Discovery Tours Jack the Ripper Tour

Newer readers may not know that I'm really into true crime and have a specific interest in serial killers. (If this is the first post of mine you've read, I promise the rest of my content is a lot less morbid!) I can still remember when my interest was first piqued- I was nine years old, reading the Horrible Histories Vile Victorians book and came across the recount of Jack the Ripper. I was absolutely fascinated and that was the start of a lifelong interest in the crimes of this mysterious Victorian figure. Although I've read many books on the subject, I had never explored the exact locations of the infamous case and had been meaning to attend a tour for the longest time. Then Discovery Tours offered me a place on their Jack the Ripper Tour and I finally had my chance! Wilkes Street Spitalfields

Before the day of the tour, I was sent extremely detailed instructions on how to find the tour guide when I arrived at Aldgate East station. As there are, understandably, a lot of similar tours taking part in this area, I was glad that there were these measures in place to make sure I joined the correct one, which also included checking in against a register. At 7pm on the dot, our guide Lindsay led us through a cobbled passageway that still remains from the time of the Ripper and our tour began.
Victorian lamp post Spitalfields Market Ten Bells Pub
All of Discovery Tour's guides are experts who are researchers and authors on the case. Rather than relying on a drama student in a top hat, the tours are devoid of gimmicks and instead focus on the facts, both those that are well-publicised and others that are lesser known. Lindsay is an expert in crime who only bloody works at the Crime Museum (I'm not jealous...) and is actively working on publishing her own book which is based on her own research. Luckily for us, she wasn't cagey about her research and was very happy to share certain details of her finds with us, including information gained from interviewing family members of victims and previously unseen photographs that the family had shared. Lindsay had an extremely bright personality and was very personable. She didn't sensationalise the case but rather chose to give us a well-rounded understanding of both the murders and the social history that surrounded them. All of Lindsay's tour was focused on the women at the centre of the case- their circumstances, their families and the events that led them to their deaths. She explained how, far from the media's perception of the women, they were all respectable, married women who had suffered with alcoholism which caused them to leave their homes. Wherever possible, we were shown photographs of each woman as they were in life, not just the well-publicised mortuary photos. When the latter were shown, Lindsay would give us a warning so we could look away if we preferred. It was only at the very end of the tour that the information really focused on the killer which, like the rest of the tour, was given in a matter-of-fact manner without glamourising or romanticising him. In fact, while moving between locations, Lindsay had a conversation with another attendee about how Alfred Hitchcock is largely responsible for the familiar image of the shadow of a respectable gentleman moving through the thick London fog. I really appreciated the way she worked to challenge this misconception and present the realities of the case and what life was like for prostitutes in the late 1880s.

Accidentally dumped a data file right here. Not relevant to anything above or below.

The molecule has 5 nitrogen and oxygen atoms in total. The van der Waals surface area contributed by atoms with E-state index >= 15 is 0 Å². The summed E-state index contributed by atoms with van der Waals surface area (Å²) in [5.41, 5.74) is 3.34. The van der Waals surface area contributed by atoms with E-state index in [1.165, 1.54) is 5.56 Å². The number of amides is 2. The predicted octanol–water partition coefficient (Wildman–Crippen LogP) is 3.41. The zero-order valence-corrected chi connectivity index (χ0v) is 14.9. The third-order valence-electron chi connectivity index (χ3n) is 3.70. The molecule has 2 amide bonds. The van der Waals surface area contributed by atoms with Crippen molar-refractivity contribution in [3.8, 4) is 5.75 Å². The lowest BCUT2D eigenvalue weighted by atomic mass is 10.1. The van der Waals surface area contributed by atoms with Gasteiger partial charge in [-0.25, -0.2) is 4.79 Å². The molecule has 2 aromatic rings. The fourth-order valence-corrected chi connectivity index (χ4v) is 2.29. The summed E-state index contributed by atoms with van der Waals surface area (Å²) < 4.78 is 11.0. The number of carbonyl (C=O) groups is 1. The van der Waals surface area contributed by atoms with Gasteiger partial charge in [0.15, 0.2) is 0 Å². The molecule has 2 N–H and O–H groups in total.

Fournier Street Spitalfields
As the tour progressed, we stopped at not only the sites of the murders but also other landmarks that are relevant to the case, such as Christ Church Spitalfields where the poor could receive charity and Wilkes Street, which is the best-preserved examples of 1700s buildings still standing today (and looks exactly like Grimmauld Street!) I was particularly interested when I discovered we were standing next to the site of the long-demolished Dorset Street, renowned as The Worst Street in London and the topic of one of the books in my summer reading list
Silhouette crowd
The entire tour lasted just under two hours and I'm sure everyone came away with a huge amount of new information gained. I'm going to be keeping an eye out for Lindsay's book- I have no doubt that it will be just as great as her tour!

Tour provided by Discovery Tours for review but all opinions my own

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6 comments:

  1. I had no idea you have a fascination with serial killers - that's enough a reason to follow you more closely! No one gets my fascination with serial killers. This tour looks amazing! I'll definitely be adding it to my bucket list!

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  2. Gorgeous photos! I might be going to London next week! x

    Heather | Of Beauty & Nothingness

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  3. I've been saying for ages that I want to go on a Jack the Ripper tour, I will definitely be looking at booking one sooner rather than later!

    Janay Andre
    x

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  4. Ooh this sounds like such an interesting tour. I loved learning about Jack the Ripper and all that in school - that feels wrong to say haha. But yeah, this post just makes me want to learn more.

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  5. Oh my gosh, I NEED to go on this tour- it sounds fascinating X

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  6. This sounds like an amazing tour, I love the fact that it's not gimmicky and also that it actually focuses on the victims as opposed to treating them as footnotes in their own murders. I'll definitely be looking into this next time I go to London.

    Beth x
    www.adventureandanxiety.com

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